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Bitcoin miners could threaten Paraguay’s power stability

Bitcoin miners could threaten Paraguay’s power stability

Paraguay’s National Electricity Authority has warned that a bitcoin mining boom in the eastern department of Alto Paraná could “threaten” national energy stability, the Rio Times reports. Engineer Miguel Ángel Baéz, technical director of the country’s National Electricity Agency (ANDE), explained that despite the authorities’ crackdown, illegal bitcoin mining operations continue to emerge. “When they break one connection, two others connect,” he said. The department of Alto Paraná is in eastern Paraguay and borders Brazil and Argentina. The region is home to the country’s only source of electricity for self-consumption: The Itaipu Dam.

However, a single mining operation can consume “all the power” of a generator dedicated to a residential complex, Báez explained.

Paraguay president vetoes bitcoin mining regulation bill

Due to low energy costs, Paraguay has become an attractive destination for large foreign bitcoin miners. In July, the government passed a bill to outline a tax and regulatory framework for bitcoin mining. President Mario Abdo Benítez vetoed it because it uses too much energy and creates too few jobs. “The solid mining of virtual assets requires the intensive and massive use of electric power and a large power generation capacity that the country possesses,” the president said in a 1 statement. “However, it does not generate much manual labour like any other industry.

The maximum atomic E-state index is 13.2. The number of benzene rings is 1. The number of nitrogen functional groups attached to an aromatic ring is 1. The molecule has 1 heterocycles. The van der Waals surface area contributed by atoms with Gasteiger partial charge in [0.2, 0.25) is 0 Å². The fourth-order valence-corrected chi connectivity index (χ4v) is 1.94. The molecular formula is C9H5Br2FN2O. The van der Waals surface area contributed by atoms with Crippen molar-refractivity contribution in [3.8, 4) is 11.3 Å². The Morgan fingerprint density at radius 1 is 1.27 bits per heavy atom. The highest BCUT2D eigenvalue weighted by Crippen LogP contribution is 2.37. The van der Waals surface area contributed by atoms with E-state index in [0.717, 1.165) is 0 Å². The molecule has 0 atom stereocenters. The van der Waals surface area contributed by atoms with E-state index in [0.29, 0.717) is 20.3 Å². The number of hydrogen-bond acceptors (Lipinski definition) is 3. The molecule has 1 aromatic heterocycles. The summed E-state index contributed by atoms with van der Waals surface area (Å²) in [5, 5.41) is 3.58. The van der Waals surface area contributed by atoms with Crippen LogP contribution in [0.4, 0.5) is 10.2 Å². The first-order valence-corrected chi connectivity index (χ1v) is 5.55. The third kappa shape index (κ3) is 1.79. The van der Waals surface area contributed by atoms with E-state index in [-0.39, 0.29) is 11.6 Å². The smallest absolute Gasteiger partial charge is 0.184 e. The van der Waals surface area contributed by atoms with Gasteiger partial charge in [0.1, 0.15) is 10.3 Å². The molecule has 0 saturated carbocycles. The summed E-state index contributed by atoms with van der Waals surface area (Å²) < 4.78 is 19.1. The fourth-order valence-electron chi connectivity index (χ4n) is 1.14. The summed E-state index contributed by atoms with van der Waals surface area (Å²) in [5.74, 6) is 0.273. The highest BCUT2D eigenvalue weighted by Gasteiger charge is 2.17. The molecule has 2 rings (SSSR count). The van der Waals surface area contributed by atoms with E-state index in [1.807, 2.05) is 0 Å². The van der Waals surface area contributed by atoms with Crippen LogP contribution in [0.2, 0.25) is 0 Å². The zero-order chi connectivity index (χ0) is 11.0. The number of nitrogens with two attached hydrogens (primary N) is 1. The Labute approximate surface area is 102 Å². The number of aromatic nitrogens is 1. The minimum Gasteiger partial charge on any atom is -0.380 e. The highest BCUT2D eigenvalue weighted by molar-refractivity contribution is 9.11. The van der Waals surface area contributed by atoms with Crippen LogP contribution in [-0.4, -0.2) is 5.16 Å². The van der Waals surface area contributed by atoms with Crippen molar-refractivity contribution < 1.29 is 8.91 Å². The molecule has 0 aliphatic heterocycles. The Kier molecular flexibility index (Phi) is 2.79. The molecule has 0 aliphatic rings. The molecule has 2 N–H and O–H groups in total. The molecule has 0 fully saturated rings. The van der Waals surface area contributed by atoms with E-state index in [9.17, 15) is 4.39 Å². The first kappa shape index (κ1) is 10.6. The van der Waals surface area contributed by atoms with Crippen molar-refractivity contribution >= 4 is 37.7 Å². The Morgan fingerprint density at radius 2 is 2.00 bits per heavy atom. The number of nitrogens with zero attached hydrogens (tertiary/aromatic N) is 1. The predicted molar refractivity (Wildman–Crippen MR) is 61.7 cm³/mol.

The law would have increased electricity costs for bitcoin miners by 15%. At the end of September, 33 senators voted to override President Benítez’s veto, resulting in huge losses that summer. Bitcoin’s price drop and energy price spike have compounded financial stress.

Public bitcoin mining giants Hive and Bitfarms are down 75% and 80%, respectively, year-to-date. The latter signed a five-year deal in late 2021 to build a 3,000-person, low-energy Bitcoin mining farm in Paraguay Costs.

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